e) The requirement that local authority and other agencies "inform those charged with the monitoring and support of home education" of any concerns they may have is also redundant since agencies are already obliged to do so under the terms of the Children's Act 2004. The suggestion that local authority and other agencies raise "anything else which may affect their ability to provide a suitable and efficient education" is particularly insidious as it leaves home educating families vulnerable to the prejudices and misconceptions about home education, and culturally different households.
f) Giving local authorities the power to revoke registration again subverts the responsibility for education. To do this on safeguarding grounds is a conflation of education and safeguarding. Abuse and neglect are not the same as education. This measure will have the effect of bringing child protection social workers into the arena of home education, an arena in which they receive no training and have little understanding. There is no suggestion in the report that as well as training local authority education officers that social workers be trained in home education as well.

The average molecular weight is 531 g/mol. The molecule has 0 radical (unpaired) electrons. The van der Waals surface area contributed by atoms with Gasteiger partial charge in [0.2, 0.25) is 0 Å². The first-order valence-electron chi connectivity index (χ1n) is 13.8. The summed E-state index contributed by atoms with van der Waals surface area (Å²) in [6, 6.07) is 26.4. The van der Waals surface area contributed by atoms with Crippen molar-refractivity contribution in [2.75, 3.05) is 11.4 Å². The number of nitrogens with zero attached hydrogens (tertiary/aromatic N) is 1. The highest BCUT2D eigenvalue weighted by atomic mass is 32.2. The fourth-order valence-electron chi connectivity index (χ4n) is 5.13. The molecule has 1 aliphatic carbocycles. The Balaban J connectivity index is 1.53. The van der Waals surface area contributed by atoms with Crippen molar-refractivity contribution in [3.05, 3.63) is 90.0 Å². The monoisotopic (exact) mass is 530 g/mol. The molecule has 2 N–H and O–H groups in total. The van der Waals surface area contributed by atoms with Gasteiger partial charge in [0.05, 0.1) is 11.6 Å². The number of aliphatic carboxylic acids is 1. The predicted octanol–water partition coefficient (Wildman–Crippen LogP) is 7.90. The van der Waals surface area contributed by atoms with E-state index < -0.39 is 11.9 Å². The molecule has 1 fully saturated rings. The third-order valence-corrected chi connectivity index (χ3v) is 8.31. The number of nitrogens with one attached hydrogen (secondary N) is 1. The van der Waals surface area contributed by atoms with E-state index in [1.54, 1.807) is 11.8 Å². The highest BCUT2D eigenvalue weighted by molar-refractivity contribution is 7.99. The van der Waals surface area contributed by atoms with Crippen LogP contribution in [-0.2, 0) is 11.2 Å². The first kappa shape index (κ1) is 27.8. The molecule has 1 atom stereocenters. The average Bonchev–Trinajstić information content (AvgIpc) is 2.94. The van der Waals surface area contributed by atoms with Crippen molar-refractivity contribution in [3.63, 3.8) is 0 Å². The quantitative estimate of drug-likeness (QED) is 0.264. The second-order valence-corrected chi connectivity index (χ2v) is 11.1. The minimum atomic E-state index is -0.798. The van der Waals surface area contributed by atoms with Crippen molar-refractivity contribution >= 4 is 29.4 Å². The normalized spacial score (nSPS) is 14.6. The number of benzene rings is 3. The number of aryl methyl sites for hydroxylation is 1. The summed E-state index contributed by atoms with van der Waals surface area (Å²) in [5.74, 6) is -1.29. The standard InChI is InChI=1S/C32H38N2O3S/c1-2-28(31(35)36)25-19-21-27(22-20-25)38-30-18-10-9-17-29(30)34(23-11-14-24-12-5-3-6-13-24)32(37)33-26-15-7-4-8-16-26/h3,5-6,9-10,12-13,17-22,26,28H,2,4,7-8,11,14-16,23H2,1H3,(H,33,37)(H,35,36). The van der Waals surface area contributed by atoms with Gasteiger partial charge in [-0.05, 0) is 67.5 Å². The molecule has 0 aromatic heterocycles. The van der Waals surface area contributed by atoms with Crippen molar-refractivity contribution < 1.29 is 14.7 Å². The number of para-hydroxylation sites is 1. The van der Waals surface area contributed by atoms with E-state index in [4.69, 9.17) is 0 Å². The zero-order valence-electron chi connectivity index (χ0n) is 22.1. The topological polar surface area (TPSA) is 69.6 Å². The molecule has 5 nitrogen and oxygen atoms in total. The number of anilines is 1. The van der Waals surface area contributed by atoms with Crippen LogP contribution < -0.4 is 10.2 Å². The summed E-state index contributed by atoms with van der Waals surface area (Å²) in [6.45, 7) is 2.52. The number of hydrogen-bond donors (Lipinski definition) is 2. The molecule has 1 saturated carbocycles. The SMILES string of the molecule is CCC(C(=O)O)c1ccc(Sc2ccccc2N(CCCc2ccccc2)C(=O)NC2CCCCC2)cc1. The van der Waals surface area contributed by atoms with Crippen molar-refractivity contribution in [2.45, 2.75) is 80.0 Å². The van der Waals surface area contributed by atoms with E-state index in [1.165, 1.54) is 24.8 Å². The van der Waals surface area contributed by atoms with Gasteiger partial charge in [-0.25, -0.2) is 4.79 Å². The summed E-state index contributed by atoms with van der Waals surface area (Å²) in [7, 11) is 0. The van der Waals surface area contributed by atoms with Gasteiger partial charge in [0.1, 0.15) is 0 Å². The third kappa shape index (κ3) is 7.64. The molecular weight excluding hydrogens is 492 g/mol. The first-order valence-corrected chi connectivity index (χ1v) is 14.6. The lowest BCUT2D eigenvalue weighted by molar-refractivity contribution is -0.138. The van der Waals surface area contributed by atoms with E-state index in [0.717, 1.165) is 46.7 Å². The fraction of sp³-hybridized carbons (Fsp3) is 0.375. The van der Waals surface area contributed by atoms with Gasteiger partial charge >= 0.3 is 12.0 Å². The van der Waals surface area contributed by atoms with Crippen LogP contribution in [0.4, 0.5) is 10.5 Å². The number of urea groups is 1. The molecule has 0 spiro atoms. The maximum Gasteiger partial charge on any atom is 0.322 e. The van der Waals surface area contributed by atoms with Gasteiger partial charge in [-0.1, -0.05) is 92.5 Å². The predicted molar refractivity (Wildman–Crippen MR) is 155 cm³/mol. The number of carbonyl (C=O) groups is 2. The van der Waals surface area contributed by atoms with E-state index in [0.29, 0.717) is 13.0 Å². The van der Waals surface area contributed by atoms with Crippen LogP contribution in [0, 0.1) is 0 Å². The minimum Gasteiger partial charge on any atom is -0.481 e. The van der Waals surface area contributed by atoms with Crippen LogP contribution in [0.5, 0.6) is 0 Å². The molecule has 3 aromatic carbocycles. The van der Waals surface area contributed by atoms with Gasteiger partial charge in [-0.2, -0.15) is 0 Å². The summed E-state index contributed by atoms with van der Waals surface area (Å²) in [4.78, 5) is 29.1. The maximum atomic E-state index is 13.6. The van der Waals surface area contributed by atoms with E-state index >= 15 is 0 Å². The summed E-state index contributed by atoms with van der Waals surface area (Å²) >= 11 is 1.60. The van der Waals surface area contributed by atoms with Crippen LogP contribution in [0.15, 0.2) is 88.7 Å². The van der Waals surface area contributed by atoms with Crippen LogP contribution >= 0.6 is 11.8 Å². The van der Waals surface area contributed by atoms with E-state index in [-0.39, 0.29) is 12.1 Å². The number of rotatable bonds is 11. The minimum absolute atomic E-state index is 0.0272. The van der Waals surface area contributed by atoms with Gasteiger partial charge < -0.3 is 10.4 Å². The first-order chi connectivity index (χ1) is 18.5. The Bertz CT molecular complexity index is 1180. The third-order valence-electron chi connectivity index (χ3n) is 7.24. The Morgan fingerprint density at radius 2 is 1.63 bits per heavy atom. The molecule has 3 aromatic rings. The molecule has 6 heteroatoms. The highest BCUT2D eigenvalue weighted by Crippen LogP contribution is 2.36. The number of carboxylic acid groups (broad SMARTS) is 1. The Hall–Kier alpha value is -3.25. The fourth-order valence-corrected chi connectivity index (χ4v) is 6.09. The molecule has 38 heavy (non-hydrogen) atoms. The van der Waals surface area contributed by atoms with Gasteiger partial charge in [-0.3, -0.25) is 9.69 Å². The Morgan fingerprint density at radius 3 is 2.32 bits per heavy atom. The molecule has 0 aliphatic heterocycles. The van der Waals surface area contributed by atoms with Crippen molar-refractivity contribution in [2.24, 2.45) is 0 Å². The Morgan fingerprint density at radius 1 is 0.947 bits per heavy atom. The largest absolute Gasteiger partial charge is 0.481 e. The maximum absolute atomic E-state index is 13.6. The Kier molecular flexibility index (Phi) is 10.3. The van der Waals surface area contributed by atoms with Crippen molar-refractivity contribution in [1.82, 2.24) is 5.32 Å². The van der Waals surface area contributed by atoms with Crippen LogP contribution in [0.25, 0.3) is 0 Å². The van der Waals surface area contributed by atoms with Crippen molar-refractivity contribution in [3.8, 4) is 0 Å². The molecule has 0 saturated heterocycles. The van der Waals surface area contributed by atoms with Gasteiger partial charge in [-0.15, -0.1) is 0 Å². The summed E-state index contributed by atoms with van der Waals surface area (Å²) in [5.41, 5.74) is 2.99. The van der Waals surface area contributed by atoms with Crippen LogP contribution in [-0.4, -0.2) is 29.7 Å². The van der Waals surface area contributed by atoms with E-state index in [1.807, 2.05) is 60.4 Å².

g) Furthermore, the Review fails to outline any right or process of appeal that would protect home education families against local authorities that act ultra vires.
3) The recommendations will reduce the power that parents have to protect their children from contact with strangers.